I was assigned in the first wave, or seeded, in C corral (I had a good finish last year, see my post ‘2009 Shamrock Shuffle’) but I decided I decided to move to the second wave start in the open corral to be with my family. It is the first-time for my family to run so I want to be with them. Besides, I am not even chasing personal records this time. I wanted to share the experience of a mass start similar to that of a major marathon. Your adrenaline is flowing, you forget it is cold, you hear the noise of the crowd in front as they cheer the start of the race.  Then the cheers reverberate like an echo, moving towards the back. It hits you and you cheer as well.

“Woohoo! Let’s go! Let’s go! Let’s break some world records!” I shouted. My kids cowered in embarrassment, trying to disown me. Kenya in the house!

The crowd was so huge it took us about 31 minutes to cross the starting line. By the time I get to the starting line, the winner (a Kenyan at 23:29 minutes) of the race should have crossed the finish line. Crossing the starting line, I saw the two boys bolt ahead. Rookies! I stay back. My wife and two girls were just up ahead trying to keep a steady pace. I catch up with Nat at mile marker 1, then Abby at mile marker 2, but where’s the wife?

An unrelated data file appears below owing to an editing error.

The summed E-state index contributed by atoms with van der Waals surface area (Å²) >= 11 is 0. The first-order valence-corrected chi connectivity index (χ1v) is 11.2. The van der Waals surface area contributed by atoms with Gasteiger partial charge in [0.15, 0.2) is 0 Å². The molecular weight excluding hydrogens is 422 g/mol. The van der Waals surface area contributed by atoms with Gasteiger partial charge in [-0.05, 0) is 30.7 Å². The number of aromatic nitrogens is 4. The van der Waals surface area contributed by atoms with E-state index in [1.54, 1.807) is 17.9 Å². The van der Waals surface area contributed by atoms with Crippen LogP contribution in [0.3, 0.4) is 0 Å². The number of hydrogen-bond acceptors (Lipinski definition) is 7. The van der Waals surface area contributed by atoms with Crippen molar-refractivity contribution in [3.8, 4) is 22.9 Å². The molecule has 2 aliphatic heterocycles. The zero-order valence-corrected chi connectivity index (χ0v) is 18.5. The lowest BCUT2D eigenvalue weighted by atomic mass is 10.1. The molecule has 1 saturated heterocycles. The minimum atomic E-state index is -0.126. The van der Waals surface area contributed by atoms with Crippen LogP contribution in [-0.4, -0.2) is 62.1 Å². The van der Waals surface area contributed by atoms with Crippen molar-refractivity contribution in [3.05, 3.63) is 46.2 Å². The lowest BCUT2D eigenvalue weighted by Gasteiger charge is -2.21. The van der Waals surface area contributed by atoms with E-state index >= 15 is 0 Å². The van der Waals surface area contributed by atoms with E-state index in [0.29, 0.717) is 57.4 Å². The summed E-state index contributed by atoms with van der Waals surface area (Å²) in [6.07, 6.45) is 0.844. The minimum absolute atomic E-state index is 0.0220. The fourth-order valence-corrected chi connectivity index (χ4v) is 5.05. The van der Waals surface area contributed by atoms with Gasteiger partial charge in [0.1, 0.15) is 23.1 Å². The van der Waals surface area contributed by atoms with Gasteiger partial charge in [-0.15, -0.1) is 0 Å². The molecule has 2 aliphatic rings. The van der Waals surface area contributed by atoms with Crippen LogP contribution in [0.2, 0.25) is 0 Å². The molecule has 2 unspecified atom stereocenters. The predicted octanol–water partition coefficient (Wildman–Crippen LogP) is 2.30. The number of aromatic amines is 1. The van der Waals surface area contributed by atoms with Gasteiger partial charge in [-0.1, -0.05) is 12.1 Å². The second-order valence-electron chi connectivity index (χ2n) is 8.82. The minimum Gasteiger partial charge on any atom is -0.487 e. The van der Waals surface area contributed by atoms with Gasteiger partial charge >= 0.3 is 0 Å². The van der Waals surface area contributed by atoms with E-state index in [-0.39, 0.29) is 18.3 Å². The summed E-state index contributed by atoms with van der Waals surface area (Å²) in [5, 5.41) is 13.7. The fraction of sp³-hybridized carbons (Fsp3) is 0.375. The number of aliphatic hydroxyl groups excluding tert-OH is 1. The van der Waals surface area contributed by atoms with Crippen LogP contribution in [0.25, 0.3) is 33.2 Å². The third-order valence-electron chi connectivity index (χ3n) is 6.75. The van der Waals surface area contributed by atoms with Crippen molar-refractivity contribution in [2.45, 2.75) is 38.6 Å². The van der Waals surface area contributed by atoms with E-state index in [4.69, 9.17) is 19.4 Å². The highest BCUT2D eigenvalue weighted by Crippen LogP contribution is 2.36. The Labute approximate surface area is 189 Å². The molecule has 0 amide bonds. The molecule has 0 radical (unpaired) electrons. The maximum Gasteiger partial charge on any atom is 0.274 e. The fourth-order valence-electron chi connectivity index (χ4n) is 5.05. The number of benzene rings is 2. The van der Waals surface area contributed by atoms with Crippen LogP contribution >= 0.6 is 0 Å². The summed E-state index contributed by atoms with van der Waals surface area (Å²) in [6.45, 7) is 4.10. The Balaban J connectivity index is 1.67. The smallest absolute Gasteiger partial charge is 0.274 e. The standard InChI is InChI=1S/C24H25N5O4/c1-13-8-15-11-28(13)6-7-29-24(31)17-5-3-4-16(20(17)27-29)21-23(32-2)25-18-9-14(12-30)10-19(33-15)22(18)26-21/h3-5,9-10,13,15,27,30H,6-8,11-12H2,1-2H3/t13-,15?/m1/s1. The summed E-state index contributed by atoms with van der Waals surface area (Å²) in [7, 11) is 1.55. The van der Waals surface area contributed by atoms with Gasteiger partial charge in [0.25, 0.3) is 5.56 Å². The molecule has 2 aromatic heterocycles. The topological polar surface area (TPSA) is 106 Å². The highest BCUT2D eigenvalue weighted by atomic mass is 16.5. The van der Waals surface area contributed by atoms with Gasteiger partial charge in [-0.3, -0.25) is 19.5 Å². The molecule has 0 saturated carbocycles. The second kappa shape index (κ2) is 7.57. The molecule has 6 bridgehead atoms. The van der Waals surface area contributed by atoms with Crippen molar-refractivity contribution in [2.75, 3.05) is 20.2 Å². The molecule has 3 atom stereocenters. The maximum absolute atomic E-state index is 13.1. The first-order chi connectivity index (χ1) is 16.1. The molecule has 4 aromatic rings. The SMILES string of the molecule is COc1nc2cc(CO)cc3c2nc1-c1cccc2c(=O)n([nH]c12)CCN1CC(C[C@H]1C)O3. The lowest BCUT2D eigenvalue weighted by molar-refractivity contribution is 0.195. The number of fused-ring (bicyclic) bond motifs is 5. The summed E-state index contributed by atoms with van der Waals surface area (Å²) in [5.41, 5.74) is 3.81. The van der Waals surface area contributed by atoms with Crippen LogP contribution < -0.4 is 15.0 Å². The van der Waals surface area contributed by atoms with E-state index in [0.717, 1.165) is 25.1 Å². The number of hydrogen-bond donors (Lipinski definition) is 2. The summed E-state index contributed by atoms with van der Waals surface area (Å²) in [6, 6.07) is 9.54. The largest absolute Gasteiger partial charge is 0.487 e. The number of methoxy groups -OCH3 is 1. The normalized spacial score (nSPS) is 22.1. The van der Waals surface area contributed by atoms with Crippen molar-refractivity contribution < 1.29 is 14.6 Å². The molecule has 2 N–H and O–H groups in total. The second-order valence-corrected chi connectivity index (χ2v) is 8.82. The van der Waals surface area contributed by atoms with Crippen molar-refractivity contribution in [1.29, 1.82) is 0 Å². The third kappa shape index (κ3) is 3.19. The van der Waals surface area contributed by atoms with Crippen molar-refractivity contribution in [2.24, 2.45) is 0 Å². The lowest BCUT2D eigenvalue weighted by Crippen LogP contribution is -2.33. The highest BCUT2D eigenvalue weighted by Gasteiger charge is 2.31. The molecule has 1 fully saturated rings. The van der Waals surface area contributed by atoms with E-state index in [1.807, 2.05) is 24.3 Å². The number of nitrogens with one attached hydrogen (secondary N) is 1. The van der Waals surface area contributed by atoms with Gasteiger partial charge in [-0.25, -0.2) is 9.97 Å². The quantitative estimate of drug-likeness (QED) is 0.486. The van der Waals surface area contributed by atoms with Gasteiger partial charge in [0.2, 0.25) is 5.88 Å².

I get to mile marker 3, still no wife. I increased my pace. I see the last water station up ahead.  It is “Kenyan-time!”  Ah…eeh…yah!.  I am a “Kenyan” powered with chemo juice.  Kawabanga! I grab the two water cups , crimp their tops, and downed it without stopping. Let’s go, Kenyan Bo! After passing mile marker 4, and nearing the finish line.  I see her. ‘Darr she blows.  Puff…puff…puff, her struggled breath sounded, then pausing to a stop.  I moved beside her and patted her familiar butt.

Let’s cross the finish line together.” I said.

Let’s do it.  It renewed her energy.  With one last effort and in full view of the finish line, we picked up our stride.  We can do this.  We can fight this cancer.  I was not going to be alone this time.  Holding hands, we raised it, and together we crossed the finish line.

Life is good.  Tomorrow, Tuesday, I start my sixth chemo cycle.  Life is still good.